Sticky advice in Sydney Morning Herald
The following article featuring Craig Wilson and Sticky was in Sydney Morning Herald on 26 August 2010
HOW TO BOOST YOUR NET WORTH
There are tricks that will increase the number of people who visit your business website, writes Megan Johnston, Sydney Morning Herald.
Small business owners are waking up to the need to go online and are setting up websites in record numbers. It’s good news for consumers but if you’re an owner vying for e-business, how can you make sure you get noticed.
Craig Wilson, who is managing director of the digital marketing agency Sticky, says first and foremost you need to create a site that the public will want to visit. If your web presence is boring and never chances, what reason will people have to visit? Wilson says you don’t have to start big with lots of graphics and video. You just need to have content on the site that is interesting and regularly updated. Once people are through the door you’ll have your chance to sell you wares to them.
“The owner [could] find a niche in their industry and start blogging on it,” he says. “Before they know it, they’ll become the go to person on that topic and it can attract a lot of traffic.”
Wilson says another trick is embedding search-friendly terms in the content, code and links – a process known widely as “search-engine-optimisation”.
Tools such as Google’s Wonder Wheel can reveal the most popular industry terminology, while Google Analytics lets owners understand how visitors interact with their website.
“Start including those terms in as many posts as possible, mention them several times on the site, hyperlink the key words and tag photos directly,” he says. “Work out your strengths and weaknesses and go from there.”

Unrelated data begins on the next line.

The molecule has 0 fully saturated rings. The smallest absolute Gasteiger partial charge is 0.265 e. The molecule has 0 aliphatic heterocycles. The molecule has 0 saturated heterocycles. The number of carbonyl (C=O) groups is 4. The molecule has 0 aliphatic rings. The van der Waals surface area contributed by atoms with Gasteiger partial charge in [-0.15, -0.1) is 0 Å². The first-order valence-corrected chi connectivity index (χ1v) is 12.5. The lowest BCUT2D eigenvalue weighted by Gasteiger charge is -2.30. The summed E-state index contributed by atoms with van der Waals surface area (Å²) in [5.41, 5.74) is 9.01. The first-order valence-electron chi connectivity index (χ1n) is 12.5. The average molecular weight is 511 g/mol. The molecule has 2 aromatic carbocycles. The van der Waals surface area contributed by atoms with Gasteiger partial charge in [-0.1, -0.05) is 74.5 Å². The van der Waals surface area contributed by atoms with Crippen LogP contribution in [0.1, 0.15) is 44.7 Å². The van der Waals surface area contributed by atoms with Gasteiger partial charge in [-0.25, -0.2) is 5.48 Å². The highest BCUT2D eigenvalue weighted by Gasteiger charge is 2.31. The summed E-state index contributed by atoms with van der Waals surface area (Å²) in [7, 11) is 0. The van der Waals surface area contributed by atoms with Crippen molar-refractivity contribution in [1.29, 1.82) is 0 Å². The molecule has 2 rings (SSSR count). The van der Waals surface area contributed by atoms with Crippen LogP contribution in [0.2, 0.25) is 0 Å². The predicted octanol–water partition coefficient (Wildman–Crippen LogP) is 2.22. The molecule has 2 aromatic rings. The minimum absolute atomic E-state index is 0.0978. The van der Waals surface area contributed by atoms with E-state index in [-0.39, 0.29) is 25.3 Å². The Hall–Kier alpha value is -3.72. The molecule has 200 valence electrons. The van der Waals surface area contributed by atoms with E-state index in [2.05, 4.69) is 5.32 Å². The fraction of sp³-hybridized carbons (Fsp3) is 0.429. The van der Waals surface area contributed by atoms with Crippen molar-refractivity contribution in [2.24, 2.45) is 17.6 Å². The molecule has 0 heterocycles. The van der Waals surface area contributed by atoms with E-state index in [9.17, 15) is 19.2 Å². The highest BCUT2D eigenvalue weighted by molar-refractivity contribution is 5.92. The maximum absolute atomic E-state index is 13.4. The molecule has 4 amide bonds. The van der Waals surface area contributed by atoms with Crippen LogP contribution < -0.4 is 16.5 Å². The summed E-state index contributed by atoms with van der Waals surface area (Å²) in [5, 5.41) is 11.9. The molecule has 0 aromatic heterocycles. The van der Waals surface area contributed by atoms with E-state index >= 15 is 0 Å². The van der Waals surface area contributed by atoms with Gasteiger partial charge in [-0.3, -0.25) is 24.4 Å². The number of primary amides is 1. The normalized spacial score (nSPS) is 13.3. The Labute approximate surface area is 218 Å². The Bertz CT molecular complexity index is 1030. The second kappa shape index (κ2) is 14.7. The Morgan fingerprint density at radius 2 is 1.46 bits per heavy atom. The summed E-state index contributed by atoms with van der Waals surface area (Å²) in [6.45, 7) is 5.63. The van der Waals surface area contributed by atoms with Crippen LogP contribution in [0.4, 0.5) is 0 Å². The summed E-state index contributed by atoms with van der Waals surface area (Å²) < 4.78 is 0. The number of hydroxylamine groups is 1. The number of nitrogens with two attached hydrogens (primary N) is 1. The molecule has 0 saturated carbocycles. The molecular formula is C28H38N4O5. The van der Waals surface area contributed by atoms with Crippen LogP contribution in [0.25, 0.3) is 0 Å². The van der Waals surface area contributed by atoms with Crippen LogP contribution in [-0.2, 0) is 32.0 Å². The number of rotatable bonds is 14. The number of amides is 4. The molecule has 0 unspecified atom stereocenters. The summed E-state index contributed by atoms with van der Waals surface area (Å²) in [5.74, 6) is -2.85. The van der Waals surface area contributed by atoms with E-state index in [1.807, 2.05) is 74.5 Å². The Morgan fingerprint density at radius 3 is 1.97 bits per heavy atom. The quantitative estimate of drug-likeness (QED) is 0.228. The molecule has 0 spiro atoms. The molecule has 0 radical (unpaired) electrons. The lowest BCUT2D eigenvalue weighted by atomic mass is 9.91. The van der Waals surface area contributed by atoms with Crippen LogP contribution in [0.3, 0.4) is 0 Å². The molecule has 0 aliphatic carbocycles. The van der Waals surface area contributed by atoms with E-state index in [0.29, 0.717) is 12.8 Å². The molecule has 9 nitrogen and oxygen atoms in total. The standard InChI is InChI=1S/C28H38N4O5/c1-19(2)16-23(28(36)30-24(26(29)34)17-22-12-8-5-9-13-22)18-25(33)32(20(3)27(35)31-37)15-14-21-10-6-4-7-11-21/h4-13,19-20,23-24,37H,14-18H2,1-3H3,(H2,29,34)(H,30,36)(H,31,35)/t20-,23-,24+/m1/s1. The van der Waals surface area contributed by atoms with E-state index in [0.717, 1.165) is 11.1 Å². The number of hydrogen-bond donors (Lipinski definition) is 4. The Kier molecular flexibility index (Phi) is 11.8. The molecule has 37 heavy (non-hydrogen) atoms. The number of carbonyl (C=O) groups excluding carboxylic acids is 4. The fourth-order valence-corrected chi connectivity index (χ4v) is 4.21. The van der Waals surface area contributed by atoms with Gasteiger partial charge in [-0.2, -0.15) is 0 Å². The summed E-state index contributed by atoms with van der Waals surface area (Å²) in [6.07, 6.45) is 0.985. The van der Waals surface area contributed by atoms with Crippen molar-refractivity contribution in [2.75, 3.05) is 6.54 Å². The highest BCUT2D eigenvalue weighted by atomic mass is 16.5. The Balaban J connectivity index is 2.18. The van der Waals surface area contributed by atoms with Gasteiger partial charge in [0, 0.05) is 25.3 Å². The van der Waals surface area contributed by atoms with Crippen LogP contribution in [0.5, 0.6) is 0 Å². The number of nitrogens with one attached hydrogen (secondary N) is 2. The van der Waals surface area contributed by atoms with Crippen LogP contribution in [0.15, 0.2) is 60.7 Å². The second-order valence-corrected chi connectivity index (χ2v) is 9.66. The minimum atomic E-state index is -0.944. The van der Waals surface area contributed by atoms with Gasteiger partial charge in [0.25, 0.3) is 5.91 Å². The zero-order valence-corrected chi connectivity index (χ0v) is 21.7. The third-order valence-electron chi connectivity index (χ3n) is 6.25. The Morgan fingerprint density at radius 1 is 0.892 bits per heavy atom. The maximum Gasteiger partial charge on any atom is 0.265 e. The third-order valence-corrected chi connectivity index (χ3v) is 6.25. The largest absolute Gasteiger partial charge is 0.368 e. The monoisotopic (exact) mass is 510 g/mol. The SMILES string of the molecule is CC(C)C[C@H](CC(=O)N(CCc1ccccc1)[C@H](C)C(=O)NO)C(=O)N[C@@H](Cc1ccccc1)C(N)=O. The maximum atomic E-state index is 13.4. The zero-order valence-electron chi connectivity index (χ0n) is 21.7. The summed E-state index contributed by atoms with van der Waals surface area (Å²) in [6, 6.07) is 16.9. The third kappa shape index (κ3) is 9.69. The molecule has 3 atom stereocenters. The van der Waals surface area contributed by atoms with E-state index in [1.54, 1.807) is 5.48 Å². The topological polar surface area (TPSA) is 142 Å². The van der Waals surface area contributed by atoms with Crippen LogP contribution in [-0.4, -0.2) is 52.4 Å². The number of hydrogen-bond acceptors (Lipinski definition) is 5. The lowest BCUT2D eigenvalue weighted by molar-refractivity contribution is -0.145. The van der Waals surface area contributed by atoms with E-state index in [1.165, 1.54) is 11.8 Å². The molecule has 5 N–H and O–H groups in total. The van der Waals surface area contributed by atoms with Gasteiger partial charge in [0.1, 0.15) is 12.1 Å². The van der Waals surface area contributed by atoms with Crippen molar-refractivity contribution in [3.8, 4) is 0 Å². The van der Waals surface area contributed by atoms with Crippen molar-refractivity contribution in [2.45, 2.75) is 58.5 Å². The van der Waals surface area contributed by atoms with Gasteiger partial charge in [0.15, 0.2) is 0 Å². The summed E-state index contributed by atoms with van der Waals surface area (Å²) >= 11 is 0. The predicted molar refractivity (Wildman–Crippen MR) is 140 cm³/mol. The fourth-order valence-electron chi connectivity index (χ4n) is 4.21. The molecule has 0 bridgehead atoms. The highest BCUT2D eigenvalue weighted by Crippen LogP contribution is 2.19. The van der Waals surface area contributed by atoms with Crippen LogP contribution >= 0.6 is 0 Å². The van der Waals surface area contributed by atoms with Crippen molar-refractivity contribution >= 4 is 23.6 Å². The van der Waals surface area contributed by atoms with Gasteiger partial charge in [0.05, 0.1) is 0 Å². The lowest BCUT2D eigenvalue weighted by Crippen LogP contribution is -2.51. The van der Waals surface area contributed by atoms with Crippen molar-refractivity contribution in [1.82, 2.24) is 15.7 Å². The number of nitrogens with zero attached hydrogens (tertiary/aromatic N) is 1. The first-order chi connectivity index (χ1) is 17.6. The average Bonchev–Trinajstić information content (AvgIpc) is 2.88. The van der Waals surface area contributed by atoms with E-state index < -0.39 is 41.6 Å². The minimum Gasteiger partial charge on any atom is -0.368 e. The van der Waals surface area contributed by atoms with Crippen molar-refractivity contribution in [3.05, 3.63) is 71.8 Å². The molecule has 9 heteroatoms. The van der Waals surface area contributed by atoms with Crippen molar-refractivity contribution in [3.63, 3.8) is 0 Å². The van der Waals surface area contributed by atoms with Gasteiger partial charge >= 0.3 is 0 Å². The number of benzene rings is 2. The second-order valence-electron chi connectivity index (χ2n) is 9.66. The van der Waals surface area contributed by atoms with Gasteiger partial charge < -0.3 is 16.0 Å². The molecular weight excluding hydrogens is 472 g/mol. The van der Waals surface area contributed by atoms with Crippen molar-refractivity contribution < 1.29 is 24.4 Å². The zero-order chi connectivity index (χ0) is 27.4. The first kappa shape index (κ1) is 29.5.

Social media avenues such as Facebook and Twitter also help owners promote content to industry and consumer networks, while added functions such as e-commerce and booking systems can boost business.
Using such a simple, proven strategy, small businesses may not even need to promote themselves off-line, Wilson says. But he warns that no matter how many clicks your website receives , they mean little if they are not concerted into sales. Hence the reason for prompts that encourage visitors to send and email, buy a product, subscribe or leave their details.
“Don’t just let them go away,” he says.
If this sounds too daunting, professional help is available, says Sydney travel agent Robyn Arthur, who is working with consultants to redesign the website for her boutique travel agency Handpicked Holidays (www.handpickedholidays.com.au).
Her offshoot side website at giftwrappedtravel.com.au was created by a designer now based in England and a programmer from Canada. Arthur says her marketing strategy has grown organically as each venture has matured. She now uses or plans to use a mix of online tactics and tools to attract customers from all over the world, including sponsorships, email marketing, special offers, analytic tools, Good AdWords and affiliate networks, which use one website to promote another. She also registers niche website domains to promote specific product lines, such as londontheatretickets.com.au.
“The internet has changed the dynamics [of the travel industry] and that’s why we started to think outside the square and tweak our business to a changing world,” Arthur says.
Eastern suburbs businesswoman Sarah Jenkins uses the web to promote her high-end custom-book service SignatureBook (signaturebooks.com.au) and photography course business SignaturePhoto (signaturephoto.com.au). Optimising website content for search engines and tailoring it to target niche audiences has helped double traffic, as have listings online directories, flyers and business cards.
“Neither of them are the flashiest of websites but they are simple and people can find exactly what they want,” Jenkin says. “If I didn’t have a website I would not have a business,” she says. “There’s no magic formula but there are things you can do and I think some small businesses don’t realise the power of that.”